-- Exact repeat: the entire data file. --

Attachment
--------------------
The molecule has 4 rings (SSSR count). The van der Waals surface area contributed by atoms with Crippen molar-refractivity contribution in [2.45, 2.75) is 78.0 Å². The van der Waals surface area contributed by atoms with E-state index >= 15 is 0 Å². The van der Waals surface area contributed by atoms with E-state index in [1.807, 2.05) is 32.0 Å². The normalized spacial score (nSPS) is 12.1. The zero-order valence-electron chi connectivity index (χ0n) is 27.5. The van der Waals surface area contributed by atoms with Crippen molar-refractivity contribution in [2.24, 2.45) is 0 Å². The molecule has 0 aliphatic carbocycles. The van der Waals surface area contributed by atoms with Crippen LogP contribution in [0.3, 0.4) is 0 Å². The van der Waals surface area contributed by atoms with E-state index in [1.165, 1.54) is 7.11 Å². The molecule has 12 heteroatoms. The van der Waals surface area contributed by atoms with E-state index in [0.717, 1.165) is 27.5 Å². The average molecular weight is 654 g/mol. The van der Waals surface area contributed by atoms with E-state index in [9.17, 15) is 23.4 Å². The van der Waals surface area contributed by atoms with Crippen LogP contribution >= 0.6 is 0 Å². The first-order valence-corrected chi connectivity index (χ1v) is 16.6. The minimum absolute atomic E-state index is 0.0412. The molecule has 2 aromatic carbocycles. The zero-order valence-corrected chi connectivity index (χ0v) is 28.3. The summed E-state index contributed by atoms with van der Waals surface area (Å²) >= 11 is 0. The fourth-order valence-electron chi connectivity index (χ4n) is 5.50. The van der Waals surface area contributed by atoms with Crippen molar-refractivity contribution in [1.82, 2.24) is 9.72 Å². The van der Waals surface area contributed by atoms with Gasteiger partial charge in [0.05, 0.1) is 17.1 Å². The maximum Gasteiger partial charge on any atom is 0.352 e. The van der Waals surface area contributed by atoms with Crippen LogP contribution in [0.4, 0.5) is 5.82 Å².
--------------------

The molecule has 4 rings (SSSR count). The van der Waals surface area contributed by atoms with Crippen molar-refractivity contribution in [2.45, 2.75) is 78.0 Å². The van der Waals surface area contributed by atoms with E-state index >= 15 is 0 Å². The van der Waals surface area contributed by atoms with E-state index in [1.807, 2.05) is 32.0 Å². The normalized spacial score (nSPS) is 12.1. The zero-order valence-electron chi connectivity index (χ0n) is 27.5. The van der Waals surface area contributed by atoms with Crippen molar-refractivity contribution in [2.24, 2.45) is 0 Å². The molecule has 0 aliphatic carbocycles. The van der Waals surface area contributed by atoms with Crippen LogP contribution in [0.3, 0.4) is 0 Å². The van der Waals surface area contributed by atoms with E-state index in [1.165, 1.54) is 7.11 Å². The molecule has 12 heteroatoms. The van der Waals surface area contributed by atoms with E-state index in [0.717, 1.165) is 27.5 Å². The average molecular weight is 654 g/mol. The van der Waals surface area contributed by atoms with E-state index in [9.17, 15) is 23.4 Å². The van der Waals surface area contributed by atoms with Crippen LogP contribution >= 0.6 is 0 Å². The first-order valence-corrected chi connectivity index (χ1v) is 16.6. The minimum absolute atomic E-state index is 0.0412. The molecule has 2 aromatic carbocycles. The zero-order valence-corrected chi connectivity index (χ0v) is 28.3. The summed E-state index contributed by atoms with van der Waals surface area (Å²) >= 11 is 0. The fourth-order valence-electron chi connectivity index (χ4n) is 5.50. The van der Waals surface area contributed by atoms with Crippen molar-refractivity contribution in [1.82, 2.24) is 9.72 Å². The van der Waals surface area contributed by atoms with Gasteiger partial charge in [0.05, 0.1) is 17.1 Å². The maximum Gasteiger partial charge on any atom is 0.352 e. The van der Waals surface area contributed by atoms with Crippen LogP contribution in [0.4, 0.5) is 5.82 Å².